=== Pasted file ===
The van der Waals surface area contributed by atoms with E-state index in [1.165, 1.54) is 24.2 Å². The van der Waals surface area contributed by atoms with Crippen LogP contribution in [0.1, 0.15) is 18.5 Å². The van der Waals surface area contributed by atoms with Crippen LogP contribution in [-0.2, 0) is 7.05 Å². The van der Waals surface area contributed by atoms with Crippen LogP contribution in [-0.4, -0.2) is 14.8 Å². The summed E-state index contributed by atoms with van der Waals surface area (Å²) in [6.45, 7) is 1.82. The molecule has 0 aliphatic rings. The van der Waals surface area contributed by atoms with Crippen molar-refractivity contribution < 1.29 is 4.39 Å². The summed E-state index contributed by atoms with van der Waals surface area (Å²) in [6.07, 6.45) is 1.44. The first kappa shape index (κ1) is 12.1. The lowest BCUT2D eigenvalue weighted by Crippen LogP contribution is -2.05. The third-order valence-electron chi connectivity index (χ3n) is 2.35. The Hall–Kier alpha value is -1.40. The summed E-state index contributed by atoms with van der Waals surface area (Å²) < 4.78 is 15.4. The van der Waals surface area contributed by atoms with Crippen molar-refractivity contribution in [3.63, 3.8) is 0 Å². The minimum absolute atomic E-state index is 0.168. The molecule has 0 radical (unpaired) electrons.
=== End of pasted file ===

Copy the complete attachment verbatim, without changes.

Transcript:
The van der Waals surface area contributed by atoms with E-state index in [1.165, 1.54) is 24.2 Å². The van der Waals surface area contributed by atoms with Crippen LogP contribution in [0.1, 0.15) is 18.5 Å². The van der Waals surface area contributed by atoms with Crippen LogP contribution in [-0.2, 0) is 7.05 Å². The van der Waals surface area contributed by atoms with Crippen LogP contribution in [-0.4, -0.2) is 14.8 Å². The summed E-state index contributed by atoms with van der Waals surface area (Å²) in [6.45, 7) is 1.82. The molecule has 0 aliphatic rings. The van der Waals surface area contributed by atoms with Crippen molar-refractivity contribution < 1.29 is 4.39 Å². The summed E-state index contributed by atoms with van der Waals surface area (Å²) in [6.07, 6.45) is 1.44. The first kappa shape index (κ1) is 12.1. The lowest BCUT2D eigenvalue weighted by Crippen LogP contribution is -2.05. The third-order valence-electron chi connectivity index (χ3n) is 2.35. The Hall–Kier alpha value is -1.40. The summed E-state index contributed by atoms with van der Waals surface area (Å²) < 4.78 is 15.4. The van der Waals surface area contributed by atoms with Crippen molar-refractivity contribution in [3.63, 3.8) is 0 Å². The minimum absolute atomic E-state index is 0.168. The molecule has 0 radical (unpaired) electrons.